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Discussion Starter · #1 ·
So, there are probably plenty of similar threads here, but I couldn't find the NAD included in anyone else's considerations.


In any event, I'm looking for a new A/V receiver for $1000 or less that delivers clear dialogue from video material and natural sounding music across a wide range of genres. While I do have speakers for surround, I don't care much about the various exotic surround schemes. Likewise, I don't need to produce enough volume to shake my building to its foundations. It's only necessary that the unit yields sufficient volume to present clear sound with some authoritative punch in a 15x22 foot living room.


From doing a lot of research and a couple listening sessions, I was pretty certain that the Marantz 5004 would be the answer. That is, I was certain until I read about the "pop of death" that seems to be a common phenomenon amongst owners of this unit. So the search continues.


Should I get the Marantz anyway and cross my fingers? I do have a local Marantz authorized dealer should anything happen.


Or should I look elsewhere? The NAD 737 seems like a strong contender, but I can't find much in the way of commentary on it. Meanwhile, the Denon seems like a safe bet, but the sound, while fine, didn't really excite me when I demoed it. After owning Onkyos in the past, I'm skeptical that their entries in my price range can offer sound that's going to satisfy more than my old units did. Likewise, I have a deep reservations about Pioneer, Sony, and Yamaha's ability to provide more than bloated power ratings and a lot of fancy digital smoke and mirrors in place of rich, satisfying sound. Am I holding on to outdated predjudices formed when I was putting together my first A/V system in the 90s?


Any recommendations or personal experiences with receivers in this range would be hugely appreciated.
 

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I would check out the Pioneer SC-25 thread. It can be found very close to your budget and has gotten some glowing reviews. It uses class D power amps and many really like the sound from them. Home Theater Magazine did a review of the SC-27 which is almost identical to it.


The NAD isn't as feature rich as the other options you listed. They are typically behind the major brands in that regard. Marantz is another that lags behind, but not as bad as NAD. If you really like the sound of Marantz look at their 003 ending models from the year before. You can get some really good deals on them, especially refurbished units.


The Denon is nice and fully loaded. Although it can be tough to set up. The threads here are a good resource if you go that route.


All units in this price range should have plenty of power for your needs. It really comes down to features. Room Correction is a really nice feature that comes on most units.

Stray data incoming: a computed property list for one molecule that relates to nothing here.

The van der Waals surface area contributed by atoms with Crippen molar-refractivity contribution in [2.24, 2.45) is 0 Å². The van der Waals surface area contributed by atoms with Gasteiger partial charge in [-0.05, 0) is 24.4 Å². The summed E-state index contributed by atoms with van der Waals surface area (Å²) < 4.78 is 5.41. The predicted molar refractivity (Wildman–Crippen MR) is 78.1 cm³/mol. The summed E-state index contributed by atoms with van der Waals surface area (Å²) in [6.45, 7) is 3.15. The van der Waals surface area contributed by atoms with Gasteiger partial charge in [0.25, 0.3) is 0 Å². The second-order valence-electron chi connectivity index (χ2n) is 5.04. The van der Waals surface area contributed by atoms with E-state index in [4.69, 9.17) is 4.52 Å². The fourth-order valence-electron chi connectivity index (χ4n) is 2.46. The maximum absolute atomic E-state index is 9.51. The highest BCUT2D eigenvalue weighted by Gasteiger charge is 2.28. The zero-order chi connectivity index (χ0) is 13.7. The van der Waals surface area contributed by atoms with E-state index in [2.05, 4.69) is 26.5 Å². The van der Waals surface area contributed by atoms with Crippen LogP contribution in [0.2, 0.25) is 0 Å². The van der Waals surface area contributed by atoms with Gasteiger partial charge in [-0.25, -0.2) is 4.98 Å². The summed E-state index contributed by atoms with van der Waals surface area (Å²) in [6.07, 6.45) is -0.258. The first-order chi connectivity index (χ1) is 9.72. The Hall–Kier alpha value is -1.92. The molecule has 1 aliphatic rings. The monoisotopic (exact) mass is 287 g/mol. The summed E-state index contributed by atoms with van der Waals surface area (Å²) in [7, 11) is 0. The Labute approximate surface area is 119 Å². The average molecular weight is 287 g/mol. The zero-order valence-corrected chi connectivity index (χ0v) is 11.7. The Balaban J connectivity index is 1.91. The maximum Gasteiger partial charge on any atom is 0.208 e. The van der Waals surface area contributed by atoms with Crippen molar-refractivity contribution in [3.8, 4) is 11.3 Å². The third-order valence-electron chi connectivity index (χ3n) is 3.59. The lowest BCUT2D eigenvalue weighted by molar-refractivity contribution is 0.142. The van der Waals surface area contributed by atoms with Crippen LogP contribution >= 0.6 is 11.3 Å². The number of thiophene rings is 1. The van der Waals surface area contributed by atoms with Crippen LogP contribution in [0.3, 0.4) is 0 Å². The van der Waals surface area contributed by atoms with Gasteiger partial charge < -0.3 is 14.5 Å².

If I was in the market today the Pioneer would be top on my list. I have had good luck with Onkyo and really like my TX-SR805. The newer 807 is a nice unit and the 1007 should be in your price range. I would go into the threads of the units you are looking at and see what actual owners say.
 

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I too would add the Pioneers to a list along with the Onkyo 876. The 876 can be had new from tigerdirect and refurbed from accessories4less. Either of these should do what you want plus some other things. Good luck.
 

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I agree.

I had a Marantz 5003, then a Denon 3808 before I settled on a Pioneer SC-07.

Love the ICE amps!

Most dynamic AVR I've heard under $2,000.

Fantastic on movies.

The SC-05/25 are similiar as is the SC-07/27.

The SC-07/27 both have an extra HDMI output.


Onkyo's run way too hot for my taste.

The Pioneer ICE-amps run cool.
 

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If you want Marantz? I'd say go for an older higher end unit. SR7002 / SR8002 or even SR8001 / SR7001......


Much more audio bang for buck there is all.
 

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Hello,

I would get a B-Stock Onkyo TX-SR876 from Accessories4less for 829. (1700 MSRP)

Weighs 51 pounds, THX Ultra 2 Plus Certified, Audyssey MultEQ XT, fantastic amplifier section, Reon Video Processor, and more. Stock is getting low so if interested, I would jump on it while still available.

Cheers,

AD
 

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I would suggest getting something with pre-outs. I think the Denon has them, and I'd be surprised if the NAD didn't, but I don't know about the Marantz. The reason I say this is that you seem to be looking for a specific amplifier "sound." If you don't like the sound of the receiver you get, using pre-outs, you can "swap-in" different amps until you find what you're looking for.
 

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Discussion Starter · #9 ·